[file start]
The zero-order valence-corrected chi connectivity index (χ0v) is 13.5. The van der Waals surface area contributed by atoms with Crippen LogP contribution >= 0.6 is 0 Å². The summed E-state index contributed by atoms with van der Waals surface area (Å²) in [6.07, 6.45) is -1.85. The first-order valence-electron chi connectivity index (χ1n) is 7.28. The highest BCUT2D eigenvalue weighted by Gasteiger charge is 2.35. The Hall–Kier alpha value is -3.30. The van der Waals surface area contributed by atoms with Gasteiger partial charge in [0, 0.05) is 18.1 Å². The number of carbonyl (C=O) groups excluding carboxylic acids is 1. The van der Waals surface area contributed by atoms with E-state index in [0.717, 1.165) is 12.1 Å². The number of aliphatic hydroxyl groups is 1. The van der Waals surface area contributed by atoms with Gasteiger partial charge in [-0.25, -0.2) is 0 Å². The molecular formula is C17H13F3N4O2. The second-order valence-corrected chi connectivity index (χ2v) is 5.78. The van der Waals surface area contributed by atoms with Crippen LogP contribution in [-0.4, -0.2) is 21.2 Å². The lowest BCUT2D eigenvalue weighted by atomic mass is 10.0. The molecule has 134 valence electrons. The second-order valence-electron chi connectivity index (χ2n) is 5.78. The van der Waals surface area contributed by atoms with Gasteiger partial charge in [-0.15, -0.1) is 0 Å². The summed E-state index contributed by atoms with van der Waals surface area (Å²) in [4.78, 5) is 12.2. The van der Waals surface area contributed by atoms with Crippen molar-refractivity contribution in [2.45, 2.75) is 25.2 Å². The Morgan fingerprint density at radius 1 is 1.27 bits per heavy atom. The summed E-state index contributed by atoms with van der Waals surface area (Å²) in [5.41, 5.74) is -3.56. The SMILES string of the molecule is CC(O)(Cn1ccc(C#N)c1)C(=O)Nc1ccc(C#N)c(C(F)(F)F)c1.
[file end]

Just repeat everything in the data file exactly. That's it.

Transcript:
The zero-order valence-corrected chi connectivity index (χ0v) is 13.5. The van der Waals surface area contributed by atoms with Crippen LogP contribution >= 0.6 is 0 Å². The summed E-state index contributed by atoms with van der Waals surface area (Å²) in [6.07, 6.45) is -1.85. The first-order valence-electron chi connectivity index (χ1n) is 7.28. The highest BCUT2D eigenvalue weighted by Gasteiger charge is 2.35. The Hall–Kier alpha value is -3.30. The van der Waals surface area contributed by atoms with Gasteiger partial charge in [0, 0.05) is 18.1 Å². The number of carbonyl (C=O) groups excluding carboxylic acids is 1. The van der Waals surface area contributed by atoms with E-state index in [0.717, 1.165) is 12.1 Å². The number of aliphatic hydroxyl groups is 1. The van der Waals surface area contributed by atoms with Gasteiger partial charge in [-0.25, -0.2) is 0 Å². The molecular formula is C17H13F3N4O2. The second-order valence-corrected chi connectivity index (χ2v) is 5.78. The van der Waals surface area contributed by atoms with Crippen LogP contribution in [-0.4, -0.2) is 21.2 Å². The lowest BCUT2D eigenvalue weighted by atomic mass is 10.0. The molecule has 134 valence electrons. The second-order valence-electron chi connectivity index (χ2n) is 5.78. The van der Waals surface area contributed by atoms with Gasteiger partial charge in [-0.15, -0.1) is 0 Å². The summed E-state index contributed by atoms with van der Waals surface area (Å²) in [4.78, 5) is 12.2. The van der Waals surface area contributed by atoms with Crippen molar-refractivity contribution in [2.45, 2.75) is 25.2 Å². The Morgan fingerprint density at radius 1 is 1.27 bits per heavy atom. The summed E-state index contributed by atoms with van der Waals surface area (Å²) in [5.41, 5.74) is -3.56. The SMILES string of the molecule is CC(O)(Cn1ccc(C#N)c1)C(=O)Nc1ccc(C#N)c(C(F)(F)F)c1.